In thirty minutes or so the foursome's turn came, and Mawson and the Colonel teed up. With a short, nervous swing, all forearm, Mawson got a ball 180 yards straight down the middle of the fairway. Then the Colonel. His style was slashing and business-like; you might have thought he was using a cavalry sword on an adversary in the heat of battle. A slice carried him into a trap on the right, 200 yards away. His two nephews followed, with the gracefulness and assumed carelessness of a generation who plays thirty-six holes in the daytime and dances thirty-six numbers at night; they got long straight drives. As the four men started off down the smooth turf side by side the Colonel turned to call over his shoulder to those assembled at the tee:

“We're going to show these youngsters! The match will end on the fourteenth green!”

And with a wave of his hand and a smile he strode ahead beside Mawson. With what suddenness would the answering smiles and shouts have died away if they had known what the next hour held in store!

The Colonel's optimistic enthusiasm was reinforced by an astonishing 3 for the first hole by Mawson, who reached the green with his second, a long iron over a trap, and sunk a twenty-footer. The two young men took fours; Colonel Phillips needed six.

“That's alright,” observed the old soldier cheerfully as they headed for the second tee. “If I don't do it my partner will. One under par! Do you still think we're too old to make it interesting, Fred?”

“A miracle, sir,” laughed the elder of the two young men. “To my certain knowledge Mr. Mawson never made that hole in less than five before in his life. Confess it, Mr. Mawson!”

The lawyer was nervously swinging his putter back and forth, nipping the tops of the blades of grass. “That three was a little unusual,” he admitted. “But it's the Colonel I'm looking to. Slicing is something new for you, Carson.”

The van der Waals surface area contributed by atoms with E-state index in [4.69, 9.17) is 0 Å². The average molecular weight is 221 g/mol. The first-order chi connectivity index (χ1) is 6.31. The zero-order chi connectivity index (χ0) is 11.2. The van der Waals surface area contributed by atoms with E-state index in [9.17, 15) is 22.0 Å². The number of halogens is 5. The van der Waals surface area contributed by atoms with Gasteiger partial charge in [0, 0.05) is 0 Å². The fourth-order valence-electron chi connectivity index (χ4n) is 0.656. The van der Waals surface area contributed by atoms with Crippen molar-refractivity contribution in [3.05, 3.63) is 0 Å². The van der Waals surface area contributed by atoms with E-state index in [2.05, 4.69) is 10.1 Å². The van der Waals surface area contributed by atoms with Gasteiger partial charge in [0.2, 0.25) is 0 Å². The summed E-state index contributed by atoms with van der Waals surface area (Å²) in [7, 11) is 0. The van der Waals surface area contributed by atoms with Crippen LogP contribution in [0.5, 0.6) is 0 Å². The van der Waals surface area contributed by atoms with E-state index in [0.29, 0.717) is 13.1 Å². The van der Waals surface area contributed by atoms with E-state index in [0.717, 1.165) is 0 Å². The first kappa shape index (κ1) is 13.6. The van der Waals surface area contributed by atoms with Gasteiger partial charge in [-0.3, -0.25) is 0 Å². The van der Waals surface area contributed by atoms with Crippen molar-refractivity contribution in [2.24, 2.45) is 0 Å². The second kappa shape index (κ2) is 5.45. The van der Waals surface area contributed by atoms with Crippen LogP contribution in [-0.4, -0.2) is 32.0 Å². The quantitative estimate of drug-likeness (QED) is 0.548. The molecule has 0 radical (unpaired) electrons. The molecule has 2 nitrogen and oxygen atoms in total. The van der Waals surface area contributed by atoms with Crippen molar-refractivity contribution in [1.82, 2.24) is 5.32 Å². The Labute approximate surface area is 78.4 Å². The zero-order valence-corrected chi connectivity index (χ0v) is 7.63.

“Been at it for a week,” frowned the soldier in reply. “Some devilish trick that's caught me unawares. Totally undiscoverable. I had Mac go around with me yesterday, but he could find nothing wrong; advised me to try my brassie off the tee. I am doing so. You saw. Worse than ever.”

“The honor is still yours, gentlemen,” came from Harry Adams as they reached the tee. “Let's take this one, Fred, miracle or no miracle.”

It was a short hole, a midiron over a lake, and three of them laid their balls neatly on the green. It was a half in three, with the Colonel barely missing a fifteen-footer for a two. On the next, a two-shot hole, the Colonel used his brassie again from the tee, and again he sliced badly, into the rough. No miracle came to assist Mawson, and the elder pair lost the hole four to six. The fourth was something over five hundred yards. Once more the Colonel went far to the right; he chopped out of some underbrush, gritted his teeth, called for his brassie,—and sliced out of bounds. They lost the hole by two strokes, and became one down.

On the way to the fifth tee the Colonel grew highly voluble. “I've been led forty miles on a false trail out in Luzon,” he declared in deliberate disgust, “and I've seen twelve-pounders suddenly kick up their heels and grin in your face. Also I've had experience with women. But for pesky, petty, unholy tricks, nothing can equal golf. Incomprehensible. Satanic. All at once, from nowhere, I acquire this damnable slice. Cause not to be found. For fickleness women are hopeless amateurs compared to a golf club.”

“Use an iron, sir,” suggested young Harry Adams respectfully.

“You should have fought it out with the driver,” put in Fraser Mawson, busying himself with the selection of a new ball. “Don't give in to their whims. You see that the brassie is even worse. Something in your stance or grip or stroke.”

“I didn't suppose it was the way I combed my hair,” observed the Colonel in wrathful sarcasm.